A Hundred Years On

A Hundred Years On

New York recently marked the centennial anniversary of voting rights for women in the state, a tremendous victory helmed by the Women’s Suffrage Movement. From the inception of the first women’s rights convention in Seneca Falls back in 1848, New York State has been a leader in advancing women’s equality and honoring the tireless fight for women’s rights. By being one of the first states to acknowledge women’s voting rights as equal to men, the passage of the women's suffrage amendment in New York created momentum for the eventual ratification of the Nineteenth Amendment to the U.S. Constitution – a model for a new, more equal way of American life.

The pillars behind this revolutionary movement were the women who fought and campaigned tirelessly on streets and in courthouses to turn their goal of equality into reality. In 1869, Susan B. Anthony and Elizabeth Cady Stanton, two women who would later become prominent figures of the suffragette movement, founded the National Woman Suffrage Association. By 1917, New York women had been fighting, braving threats, violence and jail time, for nearly 70 years to gain the right to vote.

While the efforts of these women were indeed integral, it is important to peel back the layers of this movement to consider the silent hypocrisy that lurked in its shadows. Although these women campaigned on the grounds of justice and equality, a lack of representation and lack of acceptance of women of diverse ethnic backgrounds defined the movement’s white privilege.

The suffragette movement was blatantly racist, specifically excluding black suffragettes who had been trying to gain the right to vote since the end of slavery. For instance, Susan B. Anthony, one of the most significant figures of the movement, openly advocated for the forced sterilization of black women. It is ironic then how these women, who were labeled ‘trailblazers for equality,’ attested to similar prejudicial beliefs that they spent so long trying to eradicate.

This election day, many individuals across the country received "I Voted" stickers designed with suffragettes. The stickers read: “Honoring 100 years of a woman’s right to vote,” an initiative spearheaded by New York's new Women's Suffrage Commission. In retrospect, the stickers failed to recognize that while white women gained the right to vote in 1917, Asian women did not receive this same right for another 35 years. It also took until 1957 for Native American women to become eligible to vote; and for African-American women, this right was not recognized until 1965, nearly half a century after white women. A hundred years on, it is vital that this discrepancy does not go unnoticed.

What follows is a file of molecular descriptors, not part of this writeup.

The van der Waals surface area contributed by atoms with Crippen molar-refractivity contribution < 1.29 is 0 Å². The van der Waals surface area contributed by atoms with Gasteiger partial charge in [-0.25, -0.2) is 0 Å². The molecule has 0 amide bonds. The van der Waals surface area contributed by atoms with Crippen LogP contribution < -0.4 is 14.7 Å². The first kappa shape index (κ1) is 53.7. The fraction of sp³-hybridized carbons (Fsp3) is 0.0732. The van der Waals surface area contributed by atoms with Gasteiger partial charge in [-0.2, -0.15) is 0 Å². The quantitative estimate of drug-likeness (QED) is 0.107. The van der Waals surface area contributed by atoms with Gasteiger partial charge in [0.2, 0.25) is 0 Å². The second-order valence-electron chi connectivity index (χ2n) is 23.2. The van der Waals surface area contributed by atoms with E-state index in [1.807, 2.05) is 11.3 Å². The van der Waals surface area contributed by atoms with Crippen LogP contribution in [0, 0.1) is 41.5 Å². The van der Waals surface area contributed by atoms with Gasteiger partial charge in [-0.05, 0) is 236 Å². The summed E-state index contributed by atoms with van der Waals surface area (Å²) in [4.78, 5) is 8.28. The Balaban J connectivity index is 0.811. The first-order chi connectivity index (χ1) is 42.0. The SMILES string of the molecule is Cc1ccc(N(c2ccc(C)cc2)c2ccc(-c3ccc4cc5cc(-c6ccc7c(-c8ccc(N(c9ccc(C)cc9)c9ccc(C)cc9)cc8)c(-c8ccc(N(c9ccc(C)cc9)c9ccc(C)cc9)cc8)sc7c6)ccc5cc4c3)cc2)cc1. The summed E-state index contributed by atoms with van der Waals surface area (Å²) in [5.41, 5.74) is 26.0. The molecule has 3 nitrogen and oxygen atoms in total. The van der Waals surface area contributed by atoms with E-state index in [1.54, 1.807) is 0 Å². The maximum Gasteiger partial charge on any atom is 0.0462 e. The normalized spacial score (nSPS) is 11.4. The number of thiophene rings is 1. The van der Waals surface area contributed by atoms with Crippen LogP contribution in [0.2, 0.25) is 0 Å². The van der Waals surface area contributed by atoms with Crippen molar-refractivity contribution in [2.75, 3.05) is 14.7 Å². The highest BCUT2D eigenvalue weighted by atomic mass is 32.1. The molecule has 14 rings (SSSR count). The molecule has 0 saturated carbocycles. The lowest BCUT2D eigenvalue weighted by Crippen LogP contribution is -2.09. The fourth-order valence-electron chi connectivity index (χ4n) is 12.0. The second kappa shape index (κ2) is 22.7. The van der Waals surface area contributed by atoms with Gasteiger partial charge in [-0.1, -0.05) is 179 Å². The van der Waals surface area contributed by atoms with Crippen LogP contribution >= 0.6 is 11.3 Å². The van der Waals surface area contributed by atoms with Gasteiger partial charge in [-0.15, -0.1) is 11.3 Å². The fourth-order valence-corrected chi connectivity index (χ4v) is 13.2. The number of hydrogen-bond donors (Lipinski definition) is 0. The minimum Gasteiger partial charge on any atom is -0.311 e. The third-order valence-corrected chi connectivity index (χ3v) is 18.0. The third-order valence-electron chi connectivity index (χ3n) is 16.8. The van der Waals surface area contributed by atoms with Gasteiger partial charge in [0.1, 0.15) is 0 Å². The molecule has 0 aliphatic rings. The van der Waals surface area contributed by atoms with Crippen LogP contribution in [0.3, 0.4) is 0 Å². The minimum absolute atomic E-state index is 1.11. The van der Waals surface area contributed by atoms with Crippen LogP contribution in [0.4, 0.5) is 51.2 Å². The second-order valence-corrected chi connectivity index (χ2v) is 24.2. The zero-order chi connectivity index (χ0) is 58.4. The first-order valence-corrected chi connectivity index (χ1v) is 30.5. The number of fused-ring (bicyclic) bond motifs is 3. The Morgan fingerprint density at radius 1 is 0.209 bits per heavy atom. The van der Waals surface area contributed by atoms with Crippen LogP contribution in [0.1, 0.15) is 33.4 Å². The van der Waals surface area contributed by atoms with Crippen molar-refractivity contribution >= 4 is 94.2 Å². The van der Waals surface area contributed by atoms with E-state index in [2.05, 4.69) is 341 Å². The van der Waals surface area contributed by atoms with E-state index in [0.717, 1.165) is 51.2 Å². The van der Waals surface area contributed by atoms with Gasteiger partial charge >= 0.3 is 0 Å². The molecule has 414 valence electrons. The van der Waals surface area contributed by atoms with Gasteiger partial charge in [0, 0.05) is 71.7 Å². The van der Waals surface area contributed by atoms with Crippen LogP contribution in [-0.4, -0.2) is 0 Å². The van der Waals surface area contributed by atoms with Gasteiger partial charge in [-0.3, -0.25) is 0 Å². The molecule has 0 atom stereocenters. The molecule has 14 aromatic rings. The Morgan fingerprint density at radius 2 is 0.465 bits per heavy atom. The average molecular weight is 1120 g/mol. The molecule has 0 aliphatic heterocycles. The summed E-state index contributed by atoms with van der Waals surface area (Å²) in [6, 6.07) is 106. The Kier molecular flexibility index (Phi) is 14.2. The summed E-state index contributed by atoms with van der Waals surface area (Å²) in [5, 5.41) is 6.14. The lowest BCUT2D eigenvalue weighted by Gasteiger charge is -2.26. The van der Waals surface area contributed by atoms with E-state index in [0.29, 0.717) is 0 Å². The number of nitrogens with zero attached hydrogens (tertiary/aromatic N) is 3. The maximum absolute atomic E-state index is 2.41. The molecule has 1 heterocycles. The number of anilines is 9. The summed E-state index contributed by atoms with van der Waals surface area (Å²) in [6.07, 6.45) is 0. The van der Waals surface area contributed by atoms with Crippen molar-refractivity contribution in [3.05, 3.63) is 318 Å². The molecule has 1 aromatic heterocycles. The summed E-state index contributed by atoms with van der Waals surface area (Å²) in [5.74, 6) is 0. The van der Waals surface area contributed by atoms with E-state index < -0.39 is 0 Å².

But there were also standout women of color within the suffrage movement who persevered and succeeded in being represented in a fight that was rightfully theirs as well. Sarah J. Smith Thompson Garnet, a Brooklyn-born suffragist and educator, was the first African American woman to have founded a suffrage organization -- the Equal Suffrage League. Mary Burnett Talbert was another prominent educator, suffragist, reformer, and civil rights leader who was hailed as “the most famous black woman in America” during her lifetime. Talbert also was the first African-American delegate to the International Council of Women.

These trailblazers and their indomitable fighting spirit have paved the way for the rights women are afforded today. Indeed, the United States has made huge strides ever since. Today, women make up about half of the workforce and they now earn a higher percentage of college degrees than men. However, the country still rates 28th out of 145 countries in an annual world ranking of equality for women.

It is vital to take stock of the progress made toward gender equality as well as to campaign for issues that have yet to be addressed. There is much to be done in the years to come. A hundred years on, the imagery of women continuing to march and protest for equal rights is powerful. However, it is living proof that the indomitable spirit of women has always, and will always, thrive and emerge victorious in its pursuits.

A Weekend in the Life: A Performer's Account of Beatlemore Skidmania

A Weekend in the Life: A Performer's Account of Beatlemore Skidmania

Behind Hollywood: Why Prominent Hollywood Figures "Get Away With It"

Behind Hollywood: Why Prominent Hollywood Figures "Get Away With It"